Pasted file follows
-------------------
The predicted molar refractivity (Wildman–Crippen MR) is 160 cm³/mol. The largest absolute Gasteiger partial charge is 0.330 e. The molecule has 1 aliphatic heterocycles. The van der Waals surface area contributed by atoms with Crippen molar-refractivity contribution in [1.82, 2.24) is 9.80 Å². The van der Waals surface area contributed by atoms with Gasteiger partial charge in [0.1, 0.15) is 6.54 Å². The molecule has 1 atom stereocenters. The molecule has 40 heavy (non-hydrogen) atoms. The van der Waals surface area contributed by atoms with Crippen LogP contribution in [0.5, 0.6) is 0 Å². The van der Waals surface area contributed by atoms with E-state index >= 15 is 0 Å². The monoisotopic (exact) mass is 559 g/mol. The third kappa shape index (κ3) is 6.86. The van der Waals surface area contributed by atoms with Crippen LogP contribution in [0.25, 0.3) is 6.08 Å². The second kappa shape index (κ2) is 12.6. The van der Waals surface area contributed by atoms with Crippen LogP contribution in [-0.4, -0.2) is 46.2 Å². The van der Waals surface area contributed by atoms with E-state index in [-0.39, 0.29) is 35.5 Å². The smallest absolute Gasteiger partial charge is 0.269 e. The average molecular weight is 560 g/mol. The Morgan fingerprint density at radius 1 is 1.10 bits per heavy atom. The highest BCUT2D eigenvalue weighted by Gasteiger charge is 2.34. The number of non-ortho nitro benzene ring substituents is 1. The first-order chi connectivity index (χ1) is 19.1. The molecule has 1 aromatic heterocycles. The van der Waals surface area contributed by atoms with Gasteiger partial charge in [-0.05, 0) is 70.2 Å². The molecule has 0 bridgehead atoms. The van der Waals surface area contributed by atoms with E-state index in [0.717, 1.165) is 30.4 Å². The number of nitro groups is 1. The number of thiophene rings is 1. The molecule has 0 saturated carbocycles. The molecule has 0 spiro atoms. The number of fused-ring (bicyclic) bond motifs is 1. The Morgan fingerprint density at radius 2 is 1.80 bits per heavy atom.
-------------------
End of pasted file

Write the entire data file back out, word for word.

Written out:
The predicted molar refractivity (Wildman–Crippen MR) is 160 cm³/mol. The largest absolute Gasteiger partial charge is 0.330 e. The molecule has 1 aliphatic heterocycles. The van der Waals surface area contributed by atoms with Crippen molar-refractivity contribution in [1.82, 2.24) is 9.80 Å². The van der Waals surface area contributed by atoms with Gasteiger partial charge in [0.1, 0.15) is 6.54 Å². The molecule has 1 atom stereocenters. The molecule has 40 heavy (non-hydrogen) atoms. The van der Waals surface area contributed by atoms with Crippen LogP contribution in [0.5, 0.6) is 0 Å². The van der Waals surface area contributed by atoms with E-state index >= 15 is 0 Å². The monoisotopic (exact) mass is 559 g/mol. The third kappa shape index (κ3) is 6.86. The van der Waals surface area contributed by atoms with Crippen LogP contribution in [0.25, 0.3) is 6.08 Å². The second kappa shape index (κ2) is 12.6. The van der Waals surface area contributed by atoms with Crippen LogP contribution in [-0.4, -0.2) is 46.2 Å². The van der Waals surface area contributed by atoms with E-state index in [-0.39, 0.29) is 35.5 Å². The smallest absolute Gasteiger partial charge is 0.269 e. The average molecular weight is 560 g/mol. The Morgan fingerprint density at radius 1 is 1.10 bits per heavy atom. The highest BCUT2D eigenvalue weighted by Gasteiger charge is 2.34. The number of non-ortho nitro benzene ring substituents is 1. The first-order chi connectivity index (χ1) is 19.1. The molecule has 1 aromatic heterocycles. The van der Waals surface area contributed by atoms with Gasteiger partial charge in [-0.05, 0) is 70.2 Å². The molecule has 0 bridgehead atoms. The van der Waals surface area contributed by atoms with E-state index in [0.717, 1.165) is 30.4 Å². The number of nitro groups is 1. The number of thiophene rings is 1. The molecule has 0 saturated carbocycles. The molecule has 0 spiro atoms. The number of fused-ring (bicyclic) bond motifs is 1. The Morgan fingerprint density at radius 2 is 1.80 bits per heavy atom.